Music Reviews

ALBUM REVIEW: Blackout Problems – DARK

“The best politician is a dead one” is one way of making a statement with the opening verse of your opening track.

“R.E.S.P.E.C.T. and L.O.V.E. for everybody” is perhaps an even bigger statement to end it.

In many ways, opener MURDERER is the clearest example of the Blackout Problems‘ message of wanting change in a weeping modern-day society, which has seen movie-like scenes of protesters storming the US Capitol just weeks ago. Their third record DARK sees them respond to the alarming headlines that have filled front pages across the world for the last couple years. They do this in a sound that combines the soothing melody of Holding Absence with the energetic intensity of Enter Shikari to mixed success.

The catchy hooks and dark pop beats are what gives this album partial success. However, the tracks are pretty hit and miss with the band often dancing along the tightrope of creating verses with simple but effective beats and flat-out lazy instrumentals. Songs such as BROTHER and LOVERS rely solely on the chorus to spark some interest in the track. Speaking of which, the latter has one of the cringiest choruses we’ve heard in a while, with lead singer Mario Radetzky blurting out “When I’m without you, I’m afraid of the dark” – imagine singing that with a straight face.

The lyrics can be really captivating on this record, but they can also be lethargic and unimaginative, as seen in the seemingly never-ending repetition of “house on fire” in HOUSEONFIRE. It really leaves a lot to be desired. Radetzky clearly bases the majority of his writing around creating catchy hooks rather than producing something meaningful for the majority of the album. LADY EARTH and GERMANY, GERMANY are examples of tracks that show the singer’s ability to write lyrics with deeper meanings. In these tracks, he touches on issues of climate change and the 2019 killing of a German politician by a far-right terrorist.

To the band’s credit, they do know how to create a catchy chorus or two. The passionate GERMANY, GERMANY, and the indie-pop chorus of DARK both have hooks that will ping around your head like a high stakes match of table tennis. The former is undoubtedly one of the songs of the album and whilst we’re on the topic of the best songs in the album – DRIVEBY sees the band at their very best. It’s unapologetic and features an awesome dirty guitar line that wouldn’t seem out of place at a 90s The Prodigy gig.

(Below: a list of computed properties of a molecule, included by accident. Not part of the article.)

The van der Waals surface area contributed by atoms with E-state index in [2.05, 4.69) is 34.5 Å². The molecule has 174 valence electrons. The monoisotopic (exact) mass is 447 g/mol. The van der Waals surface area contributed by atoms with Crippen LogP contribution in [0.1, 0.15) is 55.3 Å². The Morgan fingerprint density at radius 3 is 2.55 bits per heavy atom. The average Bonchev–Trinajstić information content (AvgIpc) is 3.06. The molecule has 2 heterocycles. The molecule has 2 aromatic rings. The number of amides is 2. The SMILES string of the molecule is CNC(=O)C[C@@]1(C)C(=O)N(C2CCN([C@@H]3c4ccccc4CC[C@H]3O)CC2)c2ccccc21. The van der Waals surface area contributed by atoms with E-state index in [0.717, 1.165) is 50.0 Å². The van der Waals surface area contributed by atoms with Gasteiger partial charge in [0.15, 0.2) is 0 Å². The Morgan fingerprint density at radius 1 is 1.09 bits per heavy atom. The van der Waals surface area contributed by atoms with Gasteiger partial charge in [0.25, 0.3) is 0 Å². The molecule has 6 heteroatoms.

Album closer GHOSTS sees a nasty synth partnered with a rapid drum beat, to create an awesome atmosphere to finish off the record. DARK also shows how good the band’s production can be. From start to finish, the production is crisp, with every intricacy added having a constructive tint on the final outcome. For instance, the way SEVEN’s subtle synths mix perfectly with Radetzky’s mellow vocals, to generate an eerie feeling of nostalgia to wrap up the track is quite something.  

Blackout Problems first album on Sony Music/Music For Nations either gets it right or very wrong, and sadly there is slightly more wrong than right. There is definitely more than enough potential here, but the band fail most of the time to execute this potential into something more engaging and unique. Although the occasional chorus does work, it just gets a bit too predictable. It would definitely be forgivable if you found yourself checking how many songs you have left on the record halfway through. The band do have some limited success, but too many of the the songs pass you by and leave you expecting more from an album that can only really be described as ‘meh’.


Standout Tracks: DRIVEBY, GHOST, DARK

For Fans Of: Twenty One Pilots, Holding Absence, Enter Shikari

Written by: Joe Loughran